A Novel Approach to the Shocky Child

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Start with three quick bedside ultrasounds and you might avoid an unnecessary IV push

An 11-year-old boy is brought to your emergency department following a few hours of persistent vomiting, irritability and decreasing activity. His mother also reports about two days of fever, decreased appetite and nasal stuffiness.

On initial evaluation, his vital signs include a heart rate of 128 beats/minute, blood pressure of 82/64 mmHg, respirations of 24 breaths/minute and temperature of 101.50F. Pulse oximetry reveals 98% saturation on room air while capillary refill time is approximately 5 seconds. His activity is reduced and skin mottling is evident. His rate and depth of breathing is, however, only slightly increased and his lungs are clear.


It is apparent that your patient is in shock and your staff has already started working on intravenous access. One of your most pediatric-experienced nurses asks whether you want 20 cc/kg of normal saline to be pushed as quickly as possible.

At this point, the little voice that speaks to most emergency physicians interjects, “Are you sure this is not cardiogenic shock? Could this be the one?”

In a previous issue of Soundings, we discussed the case of a 7-year-old child where a strategic approach to ultrasound assisted in diagnosis and resuscitation subsequent to major blunt trauma. In this issue, we will review a systematized approach to the more common presentation of undifferentiated shock.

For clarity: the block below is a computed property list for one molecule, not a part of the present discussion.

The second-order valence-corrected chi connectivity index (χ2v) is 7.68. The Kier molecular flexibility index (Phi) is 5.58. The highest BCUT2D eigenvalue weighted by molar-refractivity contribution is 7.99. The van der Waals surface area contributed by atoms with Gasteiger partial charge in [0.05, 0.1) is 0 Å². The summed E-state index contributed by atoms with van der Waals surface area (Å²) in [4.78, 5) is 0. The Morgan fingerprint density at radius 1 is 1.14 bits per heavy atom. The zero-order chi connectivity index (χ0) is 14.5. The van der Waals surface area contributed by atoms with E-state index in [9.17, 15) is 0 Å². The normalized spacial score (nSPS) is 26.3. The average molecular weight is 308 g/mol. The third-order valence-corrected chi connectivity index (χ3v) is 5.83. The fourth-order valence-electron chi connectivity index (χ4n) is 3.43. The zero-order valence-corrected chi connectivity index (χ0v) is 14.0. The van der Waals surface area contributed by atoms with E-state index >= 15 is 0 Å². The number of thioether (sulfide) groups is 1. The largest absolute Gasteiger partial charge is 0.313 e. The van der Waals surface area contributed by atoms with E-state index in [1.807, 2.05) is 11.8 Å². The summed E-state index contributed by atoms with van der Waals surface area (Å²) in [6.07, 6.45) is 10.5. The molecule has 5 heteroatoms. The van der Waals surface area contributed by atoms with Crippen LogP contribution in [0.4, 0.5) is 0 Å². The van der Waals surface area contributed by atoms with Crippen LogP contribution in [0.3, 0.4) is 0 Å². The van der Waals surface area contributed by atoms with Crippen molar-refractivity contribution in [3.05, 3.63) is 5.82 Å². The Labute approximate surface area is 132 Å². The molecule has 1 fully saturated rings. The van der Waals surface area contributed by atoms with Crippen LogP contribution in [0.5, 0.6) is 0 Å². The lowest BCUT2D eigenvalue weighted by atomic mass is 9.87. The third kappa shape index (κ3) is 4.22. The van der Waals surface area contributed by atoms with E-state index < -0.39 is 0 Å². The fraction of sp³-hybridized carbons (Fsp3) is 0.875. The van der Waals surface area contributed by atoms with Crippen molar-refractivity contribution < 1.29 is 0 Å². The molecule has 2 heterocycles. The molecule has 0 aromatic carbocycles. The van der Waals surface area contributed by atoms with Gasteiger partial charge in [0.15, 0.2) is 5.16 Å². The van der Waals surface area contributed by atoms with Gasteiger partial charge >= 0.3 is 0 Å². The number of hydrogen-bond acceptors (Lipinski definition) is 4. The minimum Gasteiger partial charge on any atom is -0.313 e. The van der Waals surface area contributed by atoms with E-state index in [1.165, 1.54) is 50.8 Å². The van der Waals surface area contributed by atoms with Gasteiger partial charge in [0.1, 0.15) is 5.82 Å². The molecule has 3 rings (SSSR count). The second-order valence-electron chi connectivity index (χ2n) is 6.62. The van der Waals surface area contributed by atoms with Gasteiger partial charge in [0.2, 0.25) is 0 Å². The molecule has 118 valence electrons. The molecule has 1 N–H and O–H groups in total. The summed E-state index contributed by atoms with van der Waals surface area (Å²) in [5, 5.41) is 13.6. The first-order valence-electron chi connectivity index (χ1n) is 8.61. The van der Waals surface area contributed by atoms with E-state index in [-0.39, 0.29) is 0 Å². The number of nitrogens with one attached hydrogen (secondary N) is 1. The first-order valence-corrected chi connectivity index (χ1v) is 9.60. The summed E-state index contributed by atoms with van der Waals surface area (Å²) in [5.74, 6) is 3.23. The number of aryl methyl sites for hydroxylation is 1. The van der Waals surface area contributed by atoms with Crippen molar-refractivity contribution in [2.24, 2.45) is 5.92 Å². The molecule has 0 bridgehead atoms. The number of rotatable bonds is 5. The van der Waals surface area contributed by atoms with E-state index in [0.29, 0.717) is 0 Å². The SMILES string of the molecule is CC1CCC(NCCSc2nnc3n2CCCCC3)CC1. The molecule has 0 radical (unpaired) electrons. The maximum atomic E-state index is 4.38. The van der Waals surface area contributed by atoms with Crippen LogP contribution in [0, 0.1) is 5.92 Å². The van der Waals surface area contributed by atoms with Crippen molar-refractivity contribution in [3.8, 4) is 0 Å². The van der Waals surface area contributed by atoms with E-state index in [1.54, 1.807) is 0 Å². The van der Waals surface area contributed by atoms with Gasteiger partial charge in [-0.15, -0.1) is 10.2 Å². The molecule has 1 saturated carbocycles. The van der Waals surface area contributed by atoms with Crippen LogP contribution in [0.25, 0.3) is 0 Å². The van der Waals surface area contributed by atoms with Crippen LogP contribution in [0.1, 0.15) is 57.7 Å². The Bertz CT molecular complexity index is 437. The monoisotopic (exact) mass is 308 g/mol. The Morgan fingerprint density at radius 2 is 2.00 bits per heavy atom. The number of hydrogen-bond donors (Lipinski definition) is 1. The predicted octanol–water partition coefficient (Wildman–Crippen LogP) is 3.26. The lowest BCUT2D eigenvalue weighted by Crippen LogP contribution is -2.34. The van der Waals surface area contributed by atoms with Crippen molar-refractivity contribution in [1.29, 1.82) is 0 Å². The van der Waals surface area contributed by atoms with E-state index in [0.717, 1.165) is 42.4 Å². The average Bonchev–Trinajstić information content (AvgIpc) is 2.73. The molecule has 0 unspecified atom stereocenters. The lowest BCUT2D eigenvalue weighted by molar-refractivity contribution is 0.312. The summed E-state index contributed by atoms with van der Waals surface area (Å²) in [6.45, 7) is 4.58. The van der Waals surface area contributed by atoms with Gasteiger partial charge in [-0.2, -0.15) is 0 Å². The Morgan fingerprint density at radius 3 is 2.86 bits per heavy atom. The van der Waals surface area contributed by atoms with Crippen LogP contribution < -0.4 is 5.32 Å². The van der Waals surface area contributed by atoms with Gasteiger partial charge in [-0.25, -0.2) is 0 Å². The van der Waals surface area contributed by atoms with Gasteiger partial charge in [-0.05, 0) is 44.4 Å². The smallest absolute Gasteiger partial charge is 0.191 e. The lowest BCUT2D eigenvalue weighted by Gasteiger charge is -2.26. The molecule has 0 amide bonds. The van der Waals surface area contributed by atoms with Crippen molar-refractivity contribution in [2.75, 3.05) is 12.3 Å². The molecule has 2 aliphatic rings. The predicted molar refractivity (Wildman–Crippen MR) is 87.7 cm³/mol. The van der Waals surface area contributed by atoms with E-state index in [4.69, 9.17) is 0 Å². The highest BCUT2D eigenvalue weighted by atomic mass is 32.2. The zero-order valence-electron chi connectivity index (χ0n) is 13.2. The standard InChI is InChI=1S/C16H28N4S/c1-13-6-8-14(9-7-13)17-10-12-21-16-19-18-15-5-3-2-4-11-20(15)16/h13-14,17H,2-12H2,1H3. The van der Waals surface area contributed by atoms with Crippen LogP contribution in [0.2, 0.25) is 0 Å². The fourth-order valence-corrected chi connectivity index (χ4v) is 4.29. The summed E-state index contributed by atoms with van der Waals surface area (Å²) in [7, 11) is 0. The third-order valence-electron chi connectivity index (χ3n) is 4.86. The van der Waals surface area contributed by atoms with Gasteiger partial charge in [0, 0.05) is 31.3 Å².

Your response to the nurse is, appropriately, “let me take a look first.”

Shocky 1You begin your ultrasound evaluation using a curvilinear probe and, to the surprise of everyone in the room, including yourself, a large pericardial effusion is readily apparent (Figure 1). Your patient’s cardiac morphology appears otherwise normal. Resisting the temptation to marvel at this uncommon pediatric sonographic finding, you quickly move your probe to a sagittal subcostal orientation in order to obtain a long-axis view of the inferior vena cava (IVC). The child’s IVC is large and demonstrates only minimal fluctuation in size during the respiratory cycle (Figure 2). Your nursing staff continues to expectantly await direction while a pericardiocentesis tray has appeared at the bedside.

Shocky 2Your response is, appropriately, “I need to look at one more thing.”

You have already identified a problem with the “pump” and the IVC – the “tank” – certainly appears full. You now need to evaluate the “pipes” that reside within the lung parenchyma.


You apply a linear probe to the chest wall and note persistently recurring horizontal lines visible at regular intervals below normally-shimmering pleura from which occasional comet tail artifacts nudge downward (Figure 3). These pulmonary A-lines are apparent in multiple lung segments. Very few vertical densities extending through the depth of assessed lung segments – B-lines – are appreciated during your quick overview. You are aware that pulmonary A-lines are a normal “default artifact” and are erased by the transmission of sound waves through parenchymal lung fluid.  Therefore, your judgment is that cardiogenic pulmonary edema is not present; at least not yet. Meanwhile, your patient continues to be in shock.